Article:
A folding chair and a patch of dirt is all I need to be happy. Oh, and a can of beer of course. While shiny new gastropubs and deluxe beer bars open from coast to coast, a few choice spots are celebrating a return to simpler times, when drinking needn’t be surrounded by trappings more befitting the QE2.
And so it was that I found myself sitting under a shady oak tree, in a dirt and gravel mixed yard, seeking refuge from the merciless Texas heat. Of all the great drinking moments I had in 2011, chilling at the aptly named Friendly Spot outside of downtown San Antonio was unparalleled. The open-air style bar uses a converted ice house as its core, a throwback to an earlier era when such rudimentary refrigeration operations kept beer cold for customers to take-away. Sitting in what one Beer Advocate called “a park with a bar” while enjoying a Ranger Creek Smoked Mesquite Porter is about as good as it gets. In this glorified backyard, with its laid-back, no frills charm, all of the pretense so perverting modern beer drinking falls away, revealing only the comfortable, essential core experience.
While ice house bars are a particularly Texas invention, other cities around the country have their own dialed back character. In my hometown of Chicago, neighborhood bars have long influenced the city’s unique personality. A place still replete with bars (as opposed to restaurant-pubs where food must be served), where you can stop by for a drink by yourself and not catch side-glances of disapproving judgment, is increasingly difficult to find. But even this history is now under attack, with local politicians and interloping yuppies less inclined to have a hundred-year-old public house mucking up the property values of their just built condos. The loss of the engaging spirit of the neighborhood pub will leave Chicago a new achromatic, dispirited shade of itself.
Community drinking experiences needn’t always start with long-standing, brick-and-mortar operations. As with many ideas that shift from West to East in the United States, San Francisco is engaging in a remarkably simple yet creative civic experiment to bring use to vacant spaces or lots awaiting funds or permits for further development. Considered a placeholder until the construction of a permanent structure, the city’s Proxy project allows creative grassroots entrepreneurs to create temporary and pop-up communal gathering places, ranging from coffee stands to full-scale beer gardens.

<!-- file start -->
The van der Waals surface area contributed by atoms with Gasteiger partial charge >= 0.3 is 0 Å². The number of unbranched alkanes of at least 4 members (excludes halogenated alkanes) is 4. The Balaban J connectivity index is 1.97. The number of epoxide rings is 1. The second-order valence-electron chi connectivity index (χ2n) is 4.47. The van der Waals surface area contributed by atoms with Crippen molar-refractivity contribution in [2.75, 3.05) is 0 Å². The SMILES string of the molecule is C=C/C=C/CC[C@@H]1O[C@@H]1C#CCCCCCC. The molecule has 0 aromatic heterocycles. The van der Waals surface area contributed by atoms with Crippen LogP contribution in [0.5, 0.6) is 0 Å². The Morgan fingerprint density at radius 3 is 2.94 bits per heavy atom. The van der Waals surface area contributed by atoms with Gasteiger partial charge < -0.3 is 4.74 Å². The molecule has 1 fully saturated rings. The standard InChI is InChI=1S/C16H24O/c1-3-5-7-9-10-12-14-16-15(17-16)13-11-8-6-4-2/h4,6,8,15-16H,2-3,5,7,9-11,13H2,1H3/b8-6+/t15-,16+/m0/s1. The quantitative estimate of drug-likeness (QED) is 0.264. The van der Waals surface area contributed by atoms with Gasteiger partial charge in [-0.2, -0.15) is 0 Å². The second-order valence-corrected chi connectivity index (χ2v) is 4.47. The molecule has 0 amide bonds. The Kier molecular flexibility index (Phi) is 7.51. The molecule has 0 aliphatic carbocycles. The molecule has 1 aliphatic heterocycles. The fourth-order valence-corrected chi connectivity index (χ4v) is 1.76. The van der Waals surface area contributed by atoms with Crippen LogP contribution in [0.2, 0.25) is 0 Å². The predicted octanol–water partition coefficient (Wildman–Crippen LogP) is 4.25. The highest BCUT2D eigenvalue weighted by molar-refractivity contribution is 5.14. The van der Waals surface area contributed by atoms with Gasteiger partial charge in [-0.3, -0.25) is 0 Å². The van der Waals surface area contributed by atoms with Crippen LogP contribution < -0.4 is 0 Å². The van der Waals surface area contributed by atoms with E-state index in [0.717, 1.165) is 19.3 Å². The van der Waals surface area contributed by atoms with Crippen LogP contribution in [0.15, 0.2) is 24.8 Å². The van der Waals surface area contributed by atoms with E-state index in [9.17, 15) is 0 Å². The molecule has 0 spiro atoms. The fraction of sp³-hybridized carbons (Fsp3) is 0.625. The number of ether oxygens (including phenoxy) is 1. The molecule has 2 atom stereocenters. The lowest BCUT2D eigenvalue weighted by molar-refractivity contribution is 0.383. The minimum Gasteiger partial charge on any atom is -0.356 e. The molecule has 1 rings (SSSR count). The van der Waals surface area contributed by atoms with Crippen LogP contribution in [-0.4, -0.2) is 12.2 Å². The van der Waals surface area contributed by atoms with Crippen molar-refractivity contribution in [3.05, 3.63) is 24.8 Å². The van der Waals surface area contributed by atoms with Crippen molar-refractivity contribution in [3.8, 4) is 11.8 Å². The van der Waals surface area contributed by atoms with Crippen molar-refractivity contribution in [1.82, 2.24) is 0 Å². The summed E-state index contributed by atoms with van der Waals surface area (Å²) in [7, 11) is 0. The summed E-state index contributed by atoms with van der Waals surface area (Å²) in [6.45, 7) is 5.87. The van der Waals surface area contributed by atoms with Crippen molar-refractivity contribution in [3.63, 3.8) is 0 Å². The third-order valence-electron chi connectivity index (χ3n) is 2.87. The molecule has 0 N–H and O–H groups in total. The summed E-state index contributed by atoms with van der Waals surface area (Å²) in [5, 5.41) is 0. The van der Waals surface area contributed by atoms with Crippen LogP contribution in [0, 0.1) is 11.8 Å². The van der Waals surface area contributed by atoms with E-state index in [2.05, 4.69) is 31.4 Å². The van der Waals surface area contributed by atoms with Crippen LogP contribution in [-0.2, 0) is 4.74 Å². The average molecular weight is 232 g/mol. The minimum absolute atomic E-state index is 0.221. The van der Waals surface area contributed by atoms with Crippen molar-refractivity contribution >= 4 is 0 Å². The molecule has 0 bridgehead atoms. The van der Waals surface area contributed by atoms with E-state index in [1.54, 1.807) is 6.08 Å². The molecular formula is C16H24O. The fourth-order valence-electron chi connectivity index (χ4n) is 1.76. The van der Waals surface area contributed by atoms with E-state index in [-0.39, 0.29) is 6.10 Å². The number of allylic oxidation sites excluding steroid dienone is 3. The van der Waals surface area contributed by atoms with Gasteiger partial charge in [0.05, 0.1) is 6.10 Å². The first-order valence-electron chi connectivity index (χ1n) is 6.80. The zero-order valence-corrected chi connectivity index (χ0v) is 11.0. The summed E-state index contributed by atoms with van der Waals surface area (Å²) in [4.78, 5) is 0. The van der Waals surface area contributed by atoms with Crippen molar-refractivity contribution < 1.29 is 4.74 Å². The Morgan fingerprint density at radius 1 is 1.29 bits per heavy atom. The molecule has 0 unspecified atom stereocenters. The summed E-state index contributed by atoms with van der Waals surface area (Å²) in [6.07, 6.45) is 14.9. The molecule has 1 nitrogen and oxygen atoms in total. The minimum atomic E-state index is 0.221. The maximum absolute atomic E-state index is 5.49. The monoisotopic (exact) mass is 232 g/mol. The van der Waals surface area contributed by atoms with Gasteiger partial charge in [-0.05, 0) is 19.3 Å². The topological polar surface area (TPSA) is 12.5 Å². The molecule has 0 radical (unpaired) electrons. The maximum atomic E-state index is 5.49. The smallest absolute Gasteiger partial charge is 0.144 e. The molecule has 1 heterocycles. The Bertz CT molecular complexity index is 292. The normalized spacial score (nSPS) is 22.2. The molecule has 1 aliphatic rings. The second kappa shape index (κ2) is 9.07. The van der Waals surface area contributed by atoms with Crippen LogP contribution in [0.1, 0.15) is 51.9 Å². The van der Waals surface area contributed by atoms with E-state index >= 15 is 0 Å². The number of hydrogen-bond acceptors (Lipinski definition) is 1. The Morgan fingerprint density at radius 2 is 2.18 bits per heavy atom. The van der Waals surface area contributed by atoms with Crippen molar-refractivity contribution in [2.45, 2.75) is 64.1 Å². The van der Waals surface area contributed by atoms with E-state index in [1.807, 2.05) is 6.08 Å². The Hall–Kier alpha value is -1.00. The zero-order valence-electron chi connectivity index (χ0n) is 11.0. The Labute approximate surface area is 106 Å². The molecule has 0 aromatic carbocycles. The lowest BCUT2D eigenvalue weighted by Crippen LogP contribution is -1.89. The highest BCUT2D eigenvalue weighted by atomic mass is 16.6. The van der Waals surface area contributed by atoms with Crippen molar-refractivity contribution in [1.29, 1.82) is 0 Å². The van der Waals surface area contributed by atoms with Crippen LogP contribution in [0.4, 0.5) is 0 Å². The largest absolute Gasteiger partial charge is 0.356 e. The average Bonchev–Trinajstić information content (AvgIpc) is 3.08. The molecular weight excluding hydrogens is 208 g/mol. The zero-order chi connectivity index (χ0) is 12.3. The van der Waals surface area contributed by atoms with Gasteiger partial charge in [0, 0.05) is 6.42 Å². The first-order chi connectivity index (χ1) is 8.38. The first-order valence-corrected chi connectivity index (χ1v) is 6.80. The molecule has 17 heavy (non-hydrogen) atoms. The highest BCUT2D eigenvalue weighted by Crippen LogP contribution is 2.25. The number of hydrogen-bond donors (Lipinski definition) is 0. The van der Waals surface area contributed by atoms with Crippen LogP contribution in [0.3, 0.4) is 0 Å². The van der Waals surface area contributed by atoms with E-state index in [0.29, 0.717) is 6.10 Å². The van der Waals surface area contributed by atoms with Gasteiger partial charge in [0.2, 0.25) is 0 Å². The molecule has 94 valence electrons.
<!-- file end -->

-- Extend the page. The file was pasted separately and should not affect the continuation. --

Similar in concept to the wildly popular food truck movement, these low-cost operations allow proprietors to quickly open their spots without many of the start-up hassles that plague more established outfits. The concept is brilliant for its revitalization of unused parcels, such as vacant tracts and under-used parking lots, and for its ability to build a communal vitality otherwise absent from urban voids. In a time where temporary is the new permanent, as the Atlantic recently put it, such creative bureaucratic thinking also encourages hard-working entrepreneurs to engage the public in a host of new creative ways.
Moving beyond entrenched pubs and novel new spaces, governments can help create more interesting communal spaces through a relaxation of alcohol licensing. Born of puritanical restraint following Prohibition, America’s liquor laws have long appeared peculiarly prudish to international audiences. Belying the continuing governmental hesitance to allow a relaxation of tight-fisted blue laws, some municipalities, from Asheville to Austin to Denver, have demonstrated that softening restrictions on beer and wine licenses has led to the responsible enjoyment of alcohol in respectful new spaces.
Divorced from community and public culture, drinking becomes less than it should be. When alcohol becomes socially acceptable to consume only when chaperoned by food, going out becomes a near-entirely utilitarian experience, one that is goal driven, namely to eat, drink, and then leave. There’s nothing wrong with sitting on a plastic chair in a shady yard, enjoying a beer, surrounded by other cheerful citizens.
-Article appeared in Issue 62 of BeerAdvocate Magazine.